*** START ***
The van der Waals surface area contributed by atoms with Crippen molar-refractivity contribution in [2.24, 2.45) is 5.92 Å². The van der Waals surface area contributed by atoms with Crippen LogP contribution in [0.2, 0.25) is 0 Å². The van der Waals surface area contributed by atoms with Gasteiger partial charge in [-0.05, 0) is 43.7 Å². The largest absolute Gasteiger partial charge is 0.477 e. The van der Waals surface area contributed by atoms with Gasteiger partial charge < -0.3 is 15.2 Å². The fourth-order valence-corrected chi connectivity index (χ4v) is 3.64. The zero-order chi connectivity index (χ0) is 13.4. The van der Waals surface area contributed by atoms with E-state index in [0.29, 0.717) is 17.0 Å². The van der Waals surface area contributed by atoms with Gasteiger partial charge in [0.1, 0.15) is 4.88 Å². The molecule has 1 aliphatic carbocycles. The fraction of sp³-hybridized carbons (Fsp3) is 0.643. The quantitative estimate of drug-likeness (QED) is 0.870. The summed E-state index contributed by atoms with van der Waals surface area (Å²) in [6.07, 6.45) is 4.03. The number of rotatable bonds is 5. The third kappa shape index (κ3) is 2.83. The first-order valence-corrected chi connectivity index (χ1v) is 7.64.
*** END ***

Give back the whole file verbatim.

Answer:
The van der Waals surface area contributed by atoms with Crippen molar-refractivity contribution in [2.24, 2.45) is 5.92 Å². The van der Waals surface area contributed by atoms with Crippen LogP contribution in [0.2, 0.25) is 0 Å². The van der Waals surface area contributed by atoms with Gasteiger partial charge in [-0.05, 0) is 43.7 Å². The largest absolute Gasteiger partial charge is 0.477 e. The van der Waals surface area contributed by atoms with Gasteiger partial charge < -0.3 is 15.2 Å². The fourth-order valence-corrected chi connectivity index (χ4v) is 3.64. The zero-order chi connectivity index (χ0) is 13.4. The van der Waals surface area contributed by atoms with E-state index in [0.29, 0.717) is 17.0 Å². The van der Waals surface area contributed by atoms with Gasteiger partial charge in [0.1, 0.15) is 4.88 Å². The molecule has 1 aliphatic carbocycles. The fraction of sp³-hybridized carbons (Fsp3) is 0.643. The quantitative estimate of drug-likeness (QED) is 0.870. The summed E-state index contributed by atoms with van der Waals surface area (Å²) in [6.07, 6.45) is 4.03. The number of rotatable bonds is 5. The third kappa shape index (κ3) is 2.83. The first-order valence-corrected chi connectivity index (χ1v) is 7.64.